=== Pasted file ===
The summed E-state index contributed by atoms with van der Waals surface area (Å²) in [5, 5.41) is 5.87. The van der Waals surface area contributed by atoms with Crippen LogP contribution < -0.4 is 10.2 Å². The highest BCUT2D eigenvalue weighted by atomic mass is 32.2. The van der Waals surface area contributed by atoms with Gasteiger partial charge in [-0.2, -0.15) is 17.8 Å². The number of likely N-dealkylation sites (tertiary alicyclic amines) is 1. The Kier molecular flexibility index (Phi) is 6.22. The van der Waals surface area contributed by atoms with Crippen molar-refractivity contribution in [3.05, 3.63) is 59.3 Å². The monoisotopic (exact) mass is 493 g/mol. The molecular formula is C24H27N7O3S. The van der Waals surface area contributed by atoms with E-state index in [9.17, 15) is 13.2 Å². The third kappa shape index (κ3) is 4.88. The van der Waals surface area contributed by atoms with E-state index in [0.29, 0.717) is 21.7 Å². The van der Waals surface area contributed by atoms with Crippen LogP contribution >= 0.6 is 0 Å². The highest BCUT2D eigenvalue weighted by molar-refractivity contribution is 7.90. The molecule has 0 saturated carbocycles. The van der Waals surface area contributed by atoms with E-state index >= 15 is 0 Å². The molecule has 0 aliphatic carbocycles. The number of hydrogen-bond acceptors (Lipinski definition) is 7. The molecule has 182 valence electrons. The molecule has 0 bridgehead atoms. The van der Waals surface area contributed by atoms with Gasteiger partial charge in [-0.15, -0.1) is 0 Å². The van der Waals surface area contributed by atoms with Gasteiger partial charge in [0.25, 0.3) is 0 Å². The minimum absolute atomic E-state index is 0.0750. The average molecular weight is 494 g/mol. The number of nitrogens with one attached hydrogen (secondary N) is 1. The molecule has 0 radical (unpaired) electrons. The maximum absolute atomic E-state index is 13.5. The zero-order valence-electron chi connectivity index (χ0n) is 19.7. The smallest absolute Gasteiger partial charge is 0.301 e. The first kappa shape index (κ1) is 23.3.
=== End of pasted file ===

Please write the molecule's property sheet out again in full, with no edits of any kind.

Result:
The summed E-state index contributed by atoms with van der Waals surface area (Å²) in [5, 5.41) is 5.87. The van der Waals surface area contributed by atoms with Crippen LogP contribution < -0.4 is 10.2 Å². The highest BCUT2D eigenvalue weighted by atomic mass is 32.2. The van der Waals surface area contributed by atoms with Gasteiger partial charge in [-0.2, -0.15) is 17.8 Å². The number of likely N-dealkylation sites (tertiary alicyclic amines) is 1. The Kier molecular flexibility index (Phi) is 6.22. The van der Waals surface area contributed by atoms with Crippen molar-refractivity contribution in [3.05, 3.63) is 59.3 Å². The monoisotopic (exact) mass is 493 g/mol. The molecular formula is C24H27N7O3S. The van der Waals surface area contributed by atoms with E-state index in [9.17, 15) is 13.2 Å². The third kappa shape index (κ3) is 4.88. The van der Waals surface area contributed by atoms with E-state index in [0.29, 0.717) is 21.7 Å². The van der Waals surface area contributed by atoms with Crippen LogP contribution >= 0.6 is 0 Å². The highest BCUT2D eigenvalue weighted by molar-refractivity contribution is 7.90. The molecule has 0 saturated carbocycles. The van der Waals surface area contributed by atoms with E-state index >= 15 is 0 Å². The molecule has 0 aliphatic carbocycles. The number of hydrogen-bond acceptors (Lipinski definition) is 7. The molecule has 182 valence electrons. The molecule has 0 bridgehead atoms. The van der Waals surface area contributed by atoms with Gasteiger partial charge in [-0.15, -0.1) is 0 Å². The van der Waals surface area contributed by atoms with Gasteiger partial charge in [0.25, 0.3) is 0 Å². The minimum absolute atomic E-state index is 0.0750. The average molecular weight is 494 g/mol. The number of nitrogens with one attached hydrogen (secondary N) is 1. The molecule has 0 radical (unpaired) electrons. The maximum absolute atomic E-state index is 13.5. The zero-order valence-electron chi connectivity index (χ0n) is 19.7. The smallest absolute Gasteiger partial charge is 0.301 e. The first kappa shape index (κ1) is 23.3.